'They are and were visionaries': Kamala Harris speaks at Black History Month event

WION Web Team
Washington, United States Published: Feb 28, 2021, 12:15 PM(IST)

Kamala Harris and Steny Hoyer talk suring Black History Month event Photograph:( Twitter )

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Thanking the community for their courage and contribution, Harris said it is on their broad shoulders that the nation now proudly stands

US Vice President Kamala Harris honoured Black history makers by calling them 'visionaries' and 'innovators' during a Black History Month event on Saturday.

Harris, is the first female, Black Vice President of the US of Asian origin. "We celebrate Black History Month in January, in March, in April, and all year round. But, yes, every February we take a time, and a more formal time, to remember and honor those who came before us," she said.

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"They are and were the visionaries. They were the innovators. And why do I say 'innovators,'? Because they had the ability, in their moment in time, to see what can be unburdened by what had been. They were the innovators and, of course, the barrier breakers and, of course, the history makers," Harris said.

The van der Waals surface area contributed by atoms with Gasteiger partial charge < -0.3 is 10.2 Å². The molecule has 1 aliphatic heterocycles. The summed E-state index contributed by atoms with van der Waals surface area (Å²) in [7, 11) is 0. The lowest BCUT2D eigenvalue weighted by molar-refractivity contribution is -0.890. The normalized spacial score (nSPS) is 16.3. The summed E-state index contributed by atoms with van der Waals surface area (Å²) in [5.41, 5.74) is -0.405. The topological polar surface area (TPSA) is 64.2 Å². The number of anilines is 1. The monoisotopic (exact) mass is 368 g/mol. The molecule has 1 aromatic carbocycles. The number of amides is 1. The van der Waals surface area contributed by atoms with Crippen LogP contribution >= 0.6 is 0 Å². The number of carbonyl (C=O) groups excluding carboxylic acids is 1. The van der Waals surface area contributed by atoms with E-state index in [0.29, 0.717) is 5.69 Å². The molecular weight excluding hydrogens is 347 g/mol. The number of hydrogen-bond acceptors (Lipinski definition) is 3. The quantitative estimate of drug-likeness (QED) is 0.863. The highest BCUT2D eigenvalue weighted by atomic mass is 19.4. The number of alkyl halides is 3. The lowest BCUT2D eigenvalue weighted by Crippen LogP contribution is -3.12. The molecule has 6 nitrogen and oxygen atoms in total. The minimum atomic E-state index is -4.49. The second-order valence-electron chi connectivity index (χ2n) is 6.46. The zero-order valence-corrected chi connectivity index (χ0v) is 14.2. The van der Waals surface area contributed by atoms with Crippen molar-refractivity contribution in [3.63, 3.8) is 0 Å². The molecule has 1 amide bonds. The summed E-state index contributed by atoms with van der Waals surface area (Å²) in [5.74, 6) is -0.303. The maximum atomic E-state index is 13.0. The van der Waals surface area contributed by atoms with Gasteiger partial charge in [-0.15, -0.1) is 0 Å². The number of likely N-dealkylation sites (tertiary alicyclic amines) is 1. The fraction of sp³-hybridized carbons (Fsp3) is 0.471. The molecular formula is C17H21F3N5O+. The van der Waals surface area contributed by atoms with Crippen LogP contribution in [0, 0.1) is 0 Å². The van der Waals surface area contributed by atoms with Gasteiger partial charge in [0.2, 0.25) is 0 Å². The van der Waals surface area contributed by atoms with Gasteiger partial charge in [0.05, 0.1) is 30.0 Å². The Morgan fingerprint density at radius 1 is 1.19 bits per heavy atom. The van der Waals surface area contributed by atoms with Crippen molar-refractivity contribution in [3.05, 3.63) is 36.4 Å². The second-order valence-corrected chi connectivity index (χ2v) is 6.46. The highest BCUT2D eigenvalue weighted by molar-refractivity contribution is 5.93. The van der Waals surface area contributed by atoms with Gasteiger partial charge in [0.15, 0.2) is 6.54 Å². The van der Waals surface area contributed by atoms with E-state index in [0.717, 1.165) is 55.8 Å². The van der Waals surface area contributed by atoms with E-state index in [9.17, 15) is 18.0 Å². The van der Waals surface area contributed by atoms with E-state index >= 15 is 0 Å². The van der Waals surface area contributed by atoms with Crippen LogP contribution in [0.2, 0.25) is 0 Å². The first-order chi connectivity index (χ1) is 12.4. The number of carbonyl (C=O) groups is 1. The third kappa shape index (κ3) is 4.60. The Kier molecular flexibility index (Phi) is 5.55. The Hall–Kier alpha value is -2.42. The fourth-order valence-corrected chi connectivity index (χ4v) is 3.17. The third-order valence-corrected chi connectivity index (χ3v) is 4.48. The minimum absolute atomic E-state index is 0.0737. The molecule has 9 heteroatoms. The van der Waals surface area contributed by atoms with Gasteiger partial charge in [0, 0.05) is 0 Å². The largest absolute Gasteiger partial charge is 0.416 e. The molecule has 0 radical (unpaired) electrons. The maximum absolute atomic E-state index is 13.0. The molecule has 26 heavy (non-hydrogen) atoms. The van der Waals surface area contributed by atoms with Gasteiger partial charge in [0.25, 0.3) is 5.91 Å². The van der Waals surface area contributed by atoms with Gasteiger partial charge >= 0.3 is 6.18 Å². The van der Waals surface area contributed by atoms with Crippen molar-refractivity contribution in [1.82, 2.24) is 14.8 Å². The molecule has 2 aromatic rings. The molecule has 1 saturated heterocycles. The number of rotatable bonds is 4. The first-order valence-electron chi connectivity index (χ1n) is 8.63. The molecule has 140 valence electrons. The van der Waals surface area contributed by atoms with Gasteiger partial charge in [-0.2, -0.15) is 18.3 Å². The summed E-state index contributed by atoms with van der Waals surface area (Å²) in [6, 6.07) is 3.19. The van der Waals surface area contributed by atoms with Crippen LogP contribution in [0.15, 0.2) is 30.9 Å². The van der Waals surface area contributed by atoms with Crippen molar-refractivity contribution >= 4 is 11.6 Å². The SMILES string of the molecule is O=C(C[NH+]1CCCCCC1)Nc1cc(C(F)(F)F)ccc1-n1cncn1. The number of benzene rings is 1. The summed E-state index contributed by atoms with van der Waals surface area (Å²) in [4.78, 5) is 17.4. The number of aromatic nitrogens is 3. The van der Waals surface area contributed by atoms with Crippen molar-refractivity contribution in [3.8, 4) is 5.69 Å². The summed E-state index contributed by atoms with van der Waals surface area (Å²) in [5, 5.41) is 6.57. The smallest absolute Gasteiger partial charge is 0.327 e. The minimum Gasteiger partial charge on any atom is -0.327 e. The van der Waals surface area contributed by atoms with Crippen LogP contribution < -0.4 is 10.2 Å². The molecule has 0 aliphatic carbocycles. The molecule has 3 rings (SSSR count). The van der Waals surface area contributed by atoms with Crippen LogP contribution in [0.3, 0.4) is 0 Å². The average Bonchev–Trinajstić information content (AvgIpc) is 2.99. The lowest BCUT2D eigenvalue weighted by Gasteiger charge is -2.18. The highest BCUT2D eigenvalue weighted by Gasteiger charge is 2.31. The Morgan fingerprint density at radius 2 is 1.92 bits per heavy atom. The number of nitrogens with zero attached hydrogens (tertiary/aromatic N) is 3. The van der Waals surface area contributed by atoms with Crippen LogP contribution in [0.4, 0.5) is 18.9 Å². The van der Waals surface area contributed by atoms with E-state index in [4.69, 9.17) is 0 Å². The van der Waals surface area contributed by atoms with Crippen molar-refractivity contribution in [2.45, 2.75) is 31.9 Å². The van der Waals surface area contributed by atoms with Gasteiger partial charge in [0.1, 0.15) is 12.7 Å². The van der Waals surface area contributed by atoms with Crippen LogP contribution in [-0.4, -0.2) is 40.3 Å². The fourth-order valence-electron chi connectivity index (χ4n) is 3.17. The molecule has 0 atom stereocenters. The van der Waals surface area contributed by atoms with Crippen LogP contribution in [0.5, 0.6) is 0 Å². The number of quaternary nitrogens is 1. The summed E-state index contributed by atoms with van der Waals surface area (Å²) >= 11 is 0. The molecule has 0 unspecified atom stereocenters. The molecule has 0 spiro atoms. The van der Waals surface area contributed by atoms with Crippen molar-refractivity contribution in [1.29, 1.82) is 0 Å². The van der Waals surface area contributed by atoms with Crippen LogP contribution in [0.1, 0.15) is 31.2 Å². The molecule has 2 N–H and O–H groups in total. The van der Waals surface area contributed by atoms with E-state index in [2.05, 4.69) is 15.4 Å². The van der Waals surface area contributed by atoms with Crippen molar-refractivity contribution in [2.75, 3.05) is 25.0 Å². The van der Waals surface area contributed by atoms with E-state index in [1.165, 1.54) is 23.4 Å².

She honoured the contributions of Black people during the Black History Month event that was held virtually in the South Court Auditorium of the Eisenhower Executive Office Building by Steny Hoyer.

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Hoyer hosted the annual breakfast to celebrate Black History Month with community leaders, elected officials and local residents.

Recalling the start of Black History Month, Hoyer tweeted, "40 years ago, I launched the #MD05 #BHM Breakfast as a way of paying tribute to Black history while looking ahead to a more joyful future. I thank @VP for participating in #BHMCelebration40 & for fighting for lasting changes in our country."

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Thanking the community for their courage and contribution, Harris said it is on their broad shoulders that the nation now proudly stands. "They were clear-eyed about the present and what needed to be done at that moment to create the future for which they had a vision," she said. "And so they told the truth then about what they saw at the time that they lived. And they worked to build a better future, a future unburdened by what had been."

Using the analogy of a relay race, Harris talked about how the previous generations have done their best and passed on the better to their future generations, leaving the baton in "our hands, and what matters is how well we run our portion of the race".

Talking about the pandemic, Harris highlighted the great work of Dr Kizzy Corbett, a Black scientist who helped develop the Moderna vaccine against coronavirus.

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